The Leader Times series September 20th 2019

Whilst the row in the Supreme Court about whether Parliament should be sitting or not drags on, I have taken the opportunity to get out and about across Pendle.

The good weather has meant I have been able to be out knocking on doors in Barnoldswick, Barrowford, Brierfield, Colne, Earby, Fence, Nelson and Reedley.  Conversations with Pendle residents will always beat the hot air and bluster in Parliament.  And the message from the vast majority is very clear, from those who voted leave and those who voted remain in 2016, just get on with it.  People want Brexit done by 31 October – no ifs, no buts – so we can move on as a country.

Aside from knocking on doors, these few days have also given me an opportunity to catch up on various local issues.  In Nelson I met with our new local Policing Inspector Andy Cartwright to discuss recent criminal activity and the additional police officers who are being deployed in our area as part of a new dedicated task force.  I also visited Marden Primary School to officially open a new play area for the children.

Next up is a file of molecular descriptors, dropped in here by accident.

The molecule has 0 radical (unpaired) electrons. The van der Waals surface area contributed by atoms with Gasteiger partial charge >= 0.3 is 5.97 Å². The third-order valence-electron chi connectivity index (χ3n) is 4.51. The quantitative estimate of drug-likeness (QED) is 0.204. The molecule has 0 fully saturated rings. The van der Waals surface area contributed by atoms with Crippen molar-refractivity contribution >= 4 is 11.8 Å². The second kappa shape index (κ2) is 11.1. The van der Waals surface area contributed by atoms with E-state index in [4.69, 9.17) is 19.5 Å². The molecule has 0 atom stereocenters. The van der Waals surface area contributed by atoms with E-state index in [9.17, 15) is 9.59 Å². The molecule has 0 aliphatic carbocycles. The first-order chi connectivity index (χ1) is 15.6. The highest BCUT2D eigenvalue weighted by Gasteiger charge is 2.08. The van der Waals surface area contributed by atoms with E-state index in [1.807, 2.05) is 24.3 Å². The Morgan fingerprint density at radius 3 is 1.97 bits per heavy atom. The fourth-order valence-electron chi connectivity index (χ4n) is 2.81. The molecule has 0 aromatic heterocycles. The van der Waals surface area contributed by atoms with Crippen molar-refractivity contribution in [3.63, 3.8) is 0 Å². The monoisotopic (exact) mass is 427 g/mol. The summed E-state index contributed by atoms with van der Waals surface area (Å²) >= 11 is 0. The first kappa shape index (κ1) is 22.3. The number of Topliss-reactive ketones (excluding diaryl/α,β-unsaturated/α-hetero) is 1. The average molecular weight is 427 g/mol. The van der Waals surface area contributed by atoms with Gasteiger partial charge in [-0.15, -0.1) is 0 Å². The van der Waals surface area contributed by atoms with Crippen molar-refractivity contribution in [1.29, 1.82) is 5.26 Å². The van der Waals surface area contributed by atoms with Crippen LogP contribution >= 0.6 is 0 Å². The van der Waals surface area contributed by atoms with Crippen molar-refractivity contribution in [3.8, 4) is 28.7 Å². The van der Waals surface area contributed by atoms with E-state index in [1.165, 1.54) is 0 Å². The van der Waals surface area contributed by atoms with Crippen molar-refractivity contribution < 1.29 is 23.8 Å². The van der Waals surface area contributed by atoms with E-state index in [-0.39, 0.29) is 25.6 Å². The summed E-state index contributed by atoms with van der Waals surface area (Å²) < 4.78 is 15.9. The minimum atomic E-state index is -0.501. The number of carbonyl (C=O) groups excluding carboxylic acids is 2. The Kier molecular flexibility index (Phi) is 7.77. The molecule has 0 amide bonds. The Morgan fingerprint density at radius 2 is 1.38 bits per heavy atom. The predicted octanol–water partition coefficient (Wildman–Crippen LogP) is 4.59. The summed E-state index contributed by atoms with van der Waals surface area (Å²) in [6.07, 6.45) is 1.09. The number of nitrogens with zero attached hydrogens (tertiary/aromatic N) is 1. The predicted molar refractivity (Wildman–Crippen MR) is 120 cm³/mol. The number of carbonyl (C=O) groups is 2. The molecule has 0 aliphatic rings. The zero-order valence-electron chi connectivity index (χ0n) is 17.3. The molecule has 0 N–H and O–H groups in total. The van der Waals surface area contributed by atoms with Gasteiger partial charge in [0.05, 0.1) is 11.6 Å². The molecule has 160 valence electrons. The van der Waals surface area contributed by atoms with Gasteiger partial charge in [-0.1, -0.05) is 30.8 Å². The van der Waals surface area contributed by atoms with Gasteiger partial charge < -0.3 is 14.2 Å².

In Colne, I visited the new Deerwood Park estate at the top of Knotts Drive being developed by Persimmon to discuss issues that have been raised by residents.  The homes on sale now are all freehold, but some of the properties on this new estate were sold as expensive leaseholds, which the government has recently taken steps to outlaw.  I welcome the action the government has taken on this issue and hope an agreement can be reached with local residents who have been affected.

On Wednesday evening I was at a residents meeting in Earby with representatives of the Environment Agency and Yorkshire Water to discuss flooding concerns.  Significant progress has been with the completion of the Victoria Clough Scheme and new deployable flood barriers, but more needs to be done.  This week new works got underway on a pilot project to test how natural solutions can be used to help reduce the risk of flooding.  Works at Marlfield Farm on Yorkshire border will include hedge planting, fencing off corners of fields from grazing so that more vegetation can grow and installing leaky barriers to slow the flow of rainwater.  So another busy and fascinating week.